In the trenches

Asher is now two and a half months old. We are slowly etching out a new normal, creeping our way towards a bit of routine, and I am significantly adjusting my standards for what it means to have a “successful” day or a “nice” time out with the boys. “Was your time at the library nice?” Keane asks. And my answer is not based on whether or not our time was uneventful, but rather how many times it all hit the fan. The most significant help to me in all this has been candid conversations with dear friends who are also parents of little ones who normalize my experience by sharing about theirs, and who show me a whole lot of empathy and compassion in the process. It’s been the best kind of personal challenge to hear these friends recount their stories, eyes rolling, heads shaking, and laughing the whole time. My oldest friend (oldest here equaling longevity — it’s quite a feat for a TCK like me to have a friend from middle school) recently regaled me with her trip to convenient care, catching the vomit of one in her bare hand while she juggling her toddler and a large diaper bag in the other. Oh, yeah, and she was about 38 weeks pregnant at the time. I suppose there isn’t room for anything other than laughter after such an awful body fluid disaster.

In all of these conversations, more people than I can count have referred to this period in our lives as being lived “in the trenches.” It’s a dramatic phrase. During my years in Germany I was able to visit (read: crawl through) some World War I trenches, to see exactly how close the German and French frontlines were in relation to each other, to try and wrap my imagination around the horrid conditions of those trenches during rainstorms and snowstorms and on hot and humid days. I think we can all agree that it’s fairly ludicrous to compare parenting little children to actual wartime events. Although admittedly, I have occasionally likened our two year old to being a dictator and am pretty sure some of the toddler diapers I’ve changed are a sign of the apocalypse, so I suppose over-dramatization is, you know, my thang.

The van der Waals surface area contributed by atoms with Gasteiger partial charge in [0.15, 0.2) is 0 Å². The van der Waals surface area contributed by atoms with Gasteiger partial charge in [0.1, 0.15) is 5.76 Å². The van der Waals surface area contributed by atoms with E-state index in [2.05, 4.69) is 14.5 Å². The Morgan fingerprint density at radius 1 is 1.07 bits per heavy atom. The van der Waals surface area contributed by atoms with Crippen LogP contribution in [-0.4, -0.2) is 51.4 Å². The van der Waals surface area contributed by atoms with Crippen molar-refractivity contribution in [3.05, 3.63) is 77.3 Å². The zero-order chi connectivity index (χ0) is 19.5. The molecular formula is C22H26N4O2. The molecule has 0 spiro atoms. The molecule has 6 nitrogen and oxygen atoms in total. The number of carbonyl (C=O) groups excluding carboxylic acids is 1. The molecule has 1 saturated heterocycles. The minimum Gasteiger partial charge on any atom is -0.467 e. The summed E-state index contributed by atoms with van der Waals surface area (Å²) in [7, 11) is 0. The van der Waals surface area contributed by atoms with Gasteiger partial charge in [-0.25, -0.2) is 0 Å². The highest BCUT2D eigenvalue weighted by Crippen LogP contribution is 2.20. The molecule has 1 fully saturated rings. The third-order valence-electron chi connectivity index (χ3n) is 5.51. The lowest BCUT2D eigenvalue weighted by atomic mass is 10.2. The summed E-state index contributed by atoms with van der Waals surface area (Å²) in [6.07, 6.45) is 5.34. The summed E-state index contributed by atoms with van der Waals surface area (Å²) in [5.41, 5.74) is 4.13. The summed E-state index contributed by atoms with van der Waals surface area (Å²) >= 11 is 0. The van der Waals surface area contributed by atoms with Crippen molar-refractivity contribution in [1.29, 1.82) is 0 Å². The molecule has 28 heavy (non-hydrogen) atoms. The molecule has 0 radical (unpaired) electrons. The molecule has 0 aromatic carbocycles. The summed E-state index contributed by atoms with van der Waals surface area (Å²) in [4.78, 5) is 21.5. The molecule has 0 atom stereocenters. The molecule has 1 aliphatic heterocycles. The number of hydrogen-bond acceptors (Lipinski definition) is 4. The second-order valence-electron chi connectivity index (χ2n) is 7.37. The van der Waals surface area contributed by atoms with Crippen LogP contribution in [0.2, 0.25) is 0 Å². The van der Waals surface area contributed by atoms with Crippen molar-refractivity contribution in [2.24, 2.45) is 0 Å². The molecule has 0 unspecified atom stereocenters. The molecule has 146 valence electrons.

And still, the phrase sticks. In the trenches. These are days of being in the trenches. In the dirt, barely able to see ten feet ahead, tired, hungry, wishing we could get back to a life of rest and comfort.

Lest this phrase completely dissuade anyone I know who is considering parenthood and who now realizes that would be a step of insanity, I am happy to tell you that the analogy breaks down, and fast. The first weeks are hard, so hard. The sleep deprivation can be shocking, like stepping out of a hot tub and cannon balling into a frigid pool. If you have a child biologically, the postpartum hormones are real (for both mom AND dad), and the physical recovery can be brutal. For my friends who have adopted, there are a whole other range of attachment issues to consider, and even still, sleep deprivation is sleep deprivation. Whoever you are, however this baby came into your life, you’re still probably splitting your nights into shifts, dozing off in lazy boys, wondering if you’ll ever sleep in the same bed as your significant other again. But six or eight weeks in, that little baby smiles at you. The trench gets a little shallower. Fast forward a few weeks, and maybe baby is sleeping for slightly longer stretches. You begin to feel human again. It’s still hard, but the saving grace of the newborn phase is just that — it’s a phase. In rapid succession, small changes and developments take place, and slowly, without realizing it, the trench you’re in transforms from something so hard into something beautiful.

Two nights ago, my little man woke up five times in the space of 12 hours, and yesterday my toddler was full of emotion and defiance and pent up energy. Last night, the baby woke up once, and today the big one has been (mostly) eager to please and enjoyed several hours in the sunshine at the park. I don’t know what tonight and tomorrow will hold. I’m so grateful for the presence of the Lord in the trenches. Sometimes I’m even grateful for the trenches themselves. But today, I am so grateful for a chance to step outside of these trenches, into the warm sun, and to be reminded, again, that there is joy and delight even in this season.